Colombia’s police on Tuesday opened a National Nuclear Security Center to “detect and respond to incidents involving weapons of mass destruction,” in response to alleged FARC plans to purchase uranium.
Police General Rafael Parra said that the center had been planned following the discovery of a plot to bring uranium from Europe to Colombian, found on computer drives seized from the camp of slain FARC commander “Raul Reyes.”
According to the President’s Office, this nuclear security center is the first and only in South America and will be at the service of the International Atomic Energy Agency (IAEA) of the United Nations.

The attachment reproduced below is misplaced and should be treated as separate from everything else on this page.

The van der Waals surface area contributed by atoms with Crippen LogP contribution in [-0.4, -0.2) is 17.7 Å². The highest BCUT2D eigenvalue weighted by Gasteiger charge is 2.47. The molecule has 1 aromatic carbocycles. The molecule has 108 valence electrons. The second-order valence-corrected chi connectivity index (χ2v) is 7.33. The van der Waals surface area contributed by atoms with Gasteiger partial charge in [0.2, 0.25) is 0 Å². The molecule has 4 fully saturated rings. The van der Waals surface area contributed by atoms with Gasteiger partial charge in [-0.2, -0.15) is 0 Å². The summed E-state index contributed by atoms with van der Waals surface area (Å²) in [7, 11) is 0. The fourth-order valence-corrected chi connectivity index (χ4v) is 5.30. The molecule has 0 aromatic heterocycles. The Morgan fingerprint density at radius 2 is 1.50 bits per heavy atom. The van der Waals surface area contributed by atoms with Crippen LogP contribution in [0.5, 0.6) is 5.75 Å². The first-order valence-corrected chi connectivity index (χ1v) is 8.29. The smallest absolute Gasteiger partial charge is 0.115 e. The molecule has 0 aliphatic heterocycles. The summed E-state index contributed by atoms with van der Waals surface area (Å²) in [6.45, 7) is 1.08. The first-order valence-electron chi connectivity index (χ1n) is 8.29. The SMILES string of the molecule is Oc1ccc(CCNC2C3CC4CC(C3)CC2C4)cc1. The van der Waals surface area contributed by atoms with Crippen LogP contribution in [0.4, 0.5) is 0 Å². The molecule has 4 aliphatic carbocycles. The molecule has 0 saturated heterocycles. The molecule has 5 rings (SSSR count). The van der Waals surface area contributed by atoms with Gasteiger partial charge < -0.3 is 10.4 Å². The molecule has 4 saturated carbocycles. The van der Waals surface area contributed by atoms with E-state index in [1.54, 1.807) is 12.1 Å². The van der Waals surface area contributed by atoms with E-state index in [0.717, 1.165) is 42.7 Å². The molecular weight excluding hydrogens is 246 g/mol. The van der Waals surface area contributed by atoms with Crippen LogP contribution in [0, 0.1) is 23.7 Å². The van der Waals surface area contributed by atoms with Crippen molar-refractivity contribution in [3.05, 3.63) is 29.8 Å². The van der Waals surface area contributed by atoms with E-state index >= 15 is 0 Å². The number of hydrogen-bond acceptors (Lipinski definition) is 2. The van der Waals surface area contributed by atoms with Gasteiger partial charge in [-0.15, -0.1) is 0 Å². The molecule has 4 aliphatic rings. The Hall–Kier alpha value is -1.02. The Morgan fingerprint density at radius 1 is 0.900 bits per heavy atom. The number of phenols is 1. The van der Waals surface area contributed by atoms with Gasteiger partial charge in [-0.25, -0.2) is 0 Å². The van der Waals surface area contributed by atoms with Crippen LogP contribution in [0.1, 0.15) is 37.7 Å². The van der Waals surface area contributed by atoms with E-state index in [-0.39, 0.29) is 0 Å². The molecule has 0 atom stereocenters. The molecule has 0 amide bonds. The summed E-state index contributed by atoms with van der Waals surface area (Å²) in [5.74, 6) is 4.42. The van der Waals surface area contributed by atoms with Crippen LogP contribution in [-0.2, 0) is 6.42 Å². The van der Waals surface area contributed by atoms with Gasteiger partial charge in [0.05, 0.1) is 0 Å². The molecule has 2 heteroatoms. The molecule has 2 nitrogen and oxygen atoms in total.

The center was opened just days after Russia signed a deal to build a nuclear power plant in Venezuela.
Colombian authorities in 2008 claimed to have found 30 kilograms of uranium that allegedly belonged to the country’s largest guerrilla group FARC.
The nuclear center is located inside the headquarters of the judicial and intelligence branch of the police in the capital Bogota. Venezuelan President Hugo Chavez earlier on Tuesday responded angrily to perceived suggestions by the Colombian media that Venezuela is now a nuclear threat, and is violating the non-proliferation agreement.